Rather than pursue those aims separately, through training and skills, business development or poverty-reduction programmes, they could be much more efficiently tackled if they were treated as an integral part of the regional economic strategy itself.

  1. Generate greater levels and control of revenue and capital for regional government

Current devolution agreements see retention of tight central controls over the grants paid to new combined local authorities, as well as over the levels of borrowing they are permitted.

This undermines the possibility of new, larger urban authorities being able to use any expansion of their tax base – for example through new powers to retain business rates – as leverage for ambitious regional development plans, paid for initially through borrowing. To fulfil many of the promises of devolution, some further relaxation of borrowing requirements, matched by greater flexibility in setting local tax rates, is crucial.

  1. Create meaningful democratic structures

Democracy is a missing link in the new devolution debate. It is essential that the Department for Communities and Local Government (DCLG) and groups of local authorities proposing devolution deals consider how to engage citizens and increase accountability, especially with deals being made on an ad hoc basis and the role of elected members at each level varying from place to place.

Clearer accountability structures would show where responsibility lies between combined authorities, local authorities and central government, and how citizens can hold each set of leaders to account. More meaningful structures for citizen participation could be built into the design and delivery of services, and the development of strategic visions and budget-setting, with clear channels of influence to policy making and accountability ties to representative institutions.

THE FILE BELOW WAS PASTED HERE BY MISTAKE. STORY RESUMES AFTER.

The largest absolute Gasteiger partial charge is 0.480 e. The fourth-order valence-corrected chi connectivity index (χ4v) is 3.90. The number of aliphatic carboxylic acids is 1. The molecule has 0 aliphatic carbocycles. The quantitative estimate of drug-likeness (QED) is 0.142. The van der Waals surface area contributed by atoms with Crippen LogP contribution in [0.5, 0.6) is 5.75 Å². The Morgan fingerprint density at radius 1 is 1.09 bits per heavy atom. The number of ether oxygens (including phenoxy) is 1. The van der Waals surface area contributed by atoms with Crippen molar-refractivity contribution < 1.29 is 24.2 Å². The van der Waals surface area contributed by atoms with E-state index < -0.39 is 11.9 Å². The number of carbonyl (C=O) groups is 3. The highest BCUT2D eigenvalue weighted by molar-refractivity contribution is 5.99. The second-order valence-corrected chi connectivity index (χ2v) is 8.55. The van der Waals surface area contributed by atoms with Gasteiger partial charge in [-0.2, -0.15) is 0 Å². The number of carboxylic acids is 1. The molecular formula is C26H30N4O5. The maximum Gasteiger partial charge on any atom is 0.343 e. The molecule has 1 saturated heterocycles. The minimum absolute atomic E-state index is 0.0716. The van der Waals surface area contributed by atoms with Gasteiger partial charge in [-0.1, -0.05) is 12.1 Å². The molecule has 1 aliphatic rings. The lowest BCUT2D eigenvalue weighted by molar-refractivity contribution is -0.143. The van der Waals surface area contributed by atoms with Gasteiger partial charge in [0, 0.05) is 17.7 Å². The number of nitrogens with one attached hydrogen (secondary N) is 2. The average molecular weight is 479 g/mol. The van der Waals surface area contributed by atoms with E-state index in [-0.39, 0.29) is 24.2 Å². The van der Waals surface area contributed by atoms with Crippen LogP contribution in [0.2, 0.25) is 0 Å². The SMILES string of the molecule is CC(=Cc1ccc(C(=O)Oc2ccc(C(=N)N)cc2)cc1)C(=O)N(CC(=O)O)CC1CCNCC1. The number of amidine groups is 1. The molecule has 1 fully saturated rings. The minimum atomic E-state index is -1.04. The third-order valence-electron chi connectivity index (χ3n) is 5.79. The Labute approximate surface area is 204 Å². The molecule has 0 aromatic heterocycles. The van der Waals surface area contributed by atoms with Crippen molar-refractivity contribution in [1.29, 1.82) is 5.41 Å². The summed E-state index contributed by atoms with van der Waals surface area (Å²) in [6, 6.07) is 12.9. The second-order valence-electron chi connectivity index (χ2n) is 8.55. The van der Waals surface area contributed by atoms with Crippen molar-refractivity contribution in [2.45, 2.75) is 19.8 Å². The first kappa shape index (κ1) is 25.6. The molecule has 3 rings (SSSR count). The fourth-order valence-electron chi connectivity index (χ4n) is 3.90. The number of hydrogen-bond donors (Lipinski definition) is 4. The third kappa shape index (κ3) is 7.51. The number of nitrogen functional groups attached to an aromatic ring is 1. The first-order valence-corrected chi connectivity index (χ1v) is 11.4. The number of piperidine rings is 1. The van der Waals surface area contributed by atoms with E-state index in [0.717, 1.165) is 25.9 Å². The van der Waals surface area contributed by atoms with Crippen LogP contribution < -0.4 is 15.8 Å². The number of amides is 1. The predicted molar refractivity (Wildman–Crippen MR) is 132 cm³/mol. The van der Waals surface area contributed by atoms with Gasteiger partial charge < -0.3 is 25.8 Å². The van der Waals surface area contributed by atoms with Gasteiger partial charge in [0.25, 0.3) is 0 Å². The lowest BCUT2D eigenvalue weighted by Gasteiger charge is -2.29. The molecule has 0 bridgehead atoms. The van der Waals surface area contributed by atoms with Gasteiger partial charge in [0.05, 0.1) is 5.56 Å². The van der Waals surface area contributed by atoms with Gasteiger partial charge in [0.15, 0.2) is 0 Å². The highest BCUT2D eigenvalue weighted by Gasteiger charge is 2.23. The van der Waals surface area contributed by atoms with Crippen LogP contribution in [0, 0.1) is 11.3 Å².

This would enable us to move away from the current situation where central government, which is supposed to be transferring power away from itself, paradoxically ends up with more power because of its role in granting concessions and monitoring devolution agreements.

Aspiring for an approach to devolution that does this is not wishful thinking. Devolution deals that fail to deliver on these aims risk moving our economy, and governance structures, in the opposite direction. We will be building on this body of work examining devolution from a number of angles, over the next year, so keep an eye out for more.

Note: this post originally appeared on the Crick Centre for the Understanding of Politics blog. It represents the views of the author and not those of Democratic Audit UK or the LSE. Please read our comments policy before posting. 

Rachel Laurence is the Senior Co-ordinator of the New Economy in Practice team at the New Economics Foundation, and works on connecting the diverse elements of NEF’s work to support a movement towards systemic economic change at local and regional level. This programme of work focusses on how the economy works, and can be transformed, at the hyperlocal, wider local, and regional level. It encompasses research on existing and emerging good practice; development of new models and approaches; and working with local and regional partners to connect and build capacity.